Features Books Published 16 May 2014


Laura Macdougall on London's newest LGBT poetry night.
Laura Macdougall

In the week that Essex-born spoken word artist Tris Vonna-Michell was shortlisted for this year’s prestigious Turner Prize, I was at Queer’Say, a new addition to London’s vibrant and thriving spoken word scene. Performance poetry has really exploded in Britain in the last couple of years, and in London in particular; on any night of the week, you can see artists with varied and exciting performance styles and methods of delivery creating art under the spoken word banner.

Devised and hosted by comedian and broadcaster Rosie Wilby, with the support of Arts Council England, performance poetry organisation Apples and Snakes and the LGBT radio show Out In South London, each Queer’Say event features live performances by three acclaimed LGBT poets who are then interviewed by Rosie. The line-up for the inaugural event was Sophia Blackwell, Keith Jarrett and Joelle Taylor.

Blackwell’s poems ranged from amusing, sarcastic observations of those who regularly hang out in a central London square (‘London Prayer’), to a powerful, expertly crafted and literary piece against homophobia and oppression (‘Angels and Men’) – particularly heartfelt and meaningful on the night, given the event – to a beautiful and evocative meditation on true love in ‘When It Finds You’ (it’s like ‘an orange glowing in the dark on the dusty shelf of one in a million street corner stores’).

Keith Jarrett’s ‘Listed Buildings’ was one of the highlights of the evening, his relatively quiet performance style, with minimal movement, lending his words a sense of grace and depth. Incredibly affecting, it included pointed observations about how, despite its iconic skyline and square mile, London can be harsh and oppressive, encouraging the downgrading and burying of dreams and creation of boundaries that divide us. In this ‘opaque city’ it is words that offer a way out (‘I want you to know that things get better . . . that there is a banquet on the end of your tongue’) and will break down the walls between us.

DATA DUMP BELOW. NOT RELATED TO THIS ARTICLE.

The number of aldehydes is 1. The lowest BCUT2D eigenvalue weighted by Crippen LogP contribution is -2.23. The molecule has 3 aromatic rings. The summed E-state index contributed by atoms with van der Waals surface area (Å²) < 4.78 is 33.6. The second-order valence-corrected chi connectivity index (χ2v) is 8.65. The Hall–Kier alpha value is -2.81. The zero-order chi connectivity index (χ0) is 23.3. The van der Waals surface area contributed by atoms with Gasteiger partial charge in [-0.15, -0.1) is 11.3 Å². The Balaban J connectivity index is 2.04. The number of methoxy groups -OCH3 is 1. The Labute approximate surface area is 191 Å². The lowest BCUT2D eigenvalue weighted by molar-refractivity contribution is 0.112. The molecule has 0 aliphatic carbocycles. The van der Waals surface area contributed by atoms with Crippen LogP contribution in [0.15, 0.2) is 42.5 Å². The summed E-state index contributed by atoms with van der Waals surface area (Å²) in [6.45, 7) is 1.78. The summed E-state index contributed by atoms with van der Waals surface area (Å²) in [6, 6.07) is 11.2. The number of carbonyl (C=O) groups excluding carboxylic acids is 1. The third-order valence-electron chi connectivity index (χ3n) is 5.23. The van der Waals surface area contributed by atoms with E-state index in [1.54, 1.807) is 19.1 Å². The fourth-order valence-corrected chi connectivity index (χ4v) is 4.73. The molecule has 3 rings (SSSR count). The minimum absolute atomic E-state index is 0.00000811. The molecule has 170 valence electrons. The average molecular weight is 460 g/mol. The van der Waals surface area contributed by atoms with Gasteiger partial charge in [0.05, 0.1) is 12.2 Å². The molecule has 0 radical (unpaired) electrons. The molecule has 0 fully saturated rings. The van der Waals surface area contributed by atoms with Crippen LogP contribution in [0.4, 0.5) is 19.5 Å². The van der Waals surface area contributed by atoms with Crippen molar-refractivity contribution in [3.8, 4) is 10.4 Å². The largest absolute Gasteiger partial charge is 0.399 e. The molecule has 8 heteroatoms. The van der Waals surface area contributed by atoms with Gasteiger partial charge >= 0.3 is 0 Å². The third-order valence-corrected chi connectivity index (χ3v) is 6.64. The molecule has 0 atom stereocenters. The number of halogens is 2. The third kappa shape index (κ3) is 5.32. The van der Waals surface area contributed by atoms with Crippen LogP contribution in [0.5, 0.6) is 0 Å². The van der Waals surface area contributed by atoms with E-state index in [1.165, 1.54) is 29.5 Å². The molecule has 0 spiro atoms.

Joelle Taylor provided an interest contrast to Blackwell and Jarrett with her more physical performance style, roaming the stage and punctuating her poems with movement and sound effects. In both ‘Last Poet Standing’ and ‘Crystal Kisses’, Taylor explores the gritty reality of being young today: bullying, gangs, drugs, violence, lack of access to education and opportunities (‘these tracks, these umbilical streets, these arteries of our cities are clogged with discarded dreams and shopping trolleys’). She too, identifies redemption and an escape through words, exhorting these very same youth to ‘exercise linguistic liberty’, though she’s not blind, either, to the power of words to harm (‘their tongues are now whips that scar her unwritten skin’).

As the evening unfolded it was interesting to observe the inspirations and preoccupations common to all three poets. Alongside the power of words and our ability to use them for good or ill, for salvation or damnation, life in contemporary London, love, youth and dreams featured prominently, alongside the more hard-hitting political themes of class, society, austerity and opportunity. Poetry isn’t mean to be easy; it’s a way for us to explore the world as we find it in all its grit and grime and harsh reality, as well as its beauty. The poets taking part in Queer’Say do just that, combining intelligent political and social messages with lyrical talent and honest and compelling performances.

The interviews immediately following each poet’s performance give the event an extra dimension, aided by Rosie Wilby’s perceptive and amusing questions. Mostly focusing on the artists’ methods, inspirations and writing processes, the interviews illuminated what they had in common – particularly the fact that they all came upon spoken word by accident, yet it has now taken over their lives! There was much discussion about the fascination words have held for each of the poets since early childhood, but as well as a desire to write, emphasis was also given to the importance of being listeners and readers with open minds, and that this applies to the audience as well.

The next Queer’Say nights will take place on 4th July and 2nd October at Canada Water Culture Space, London. Full information will be announced shortly on the Out in South London website¬†where a podcast of the first show will soon be available.




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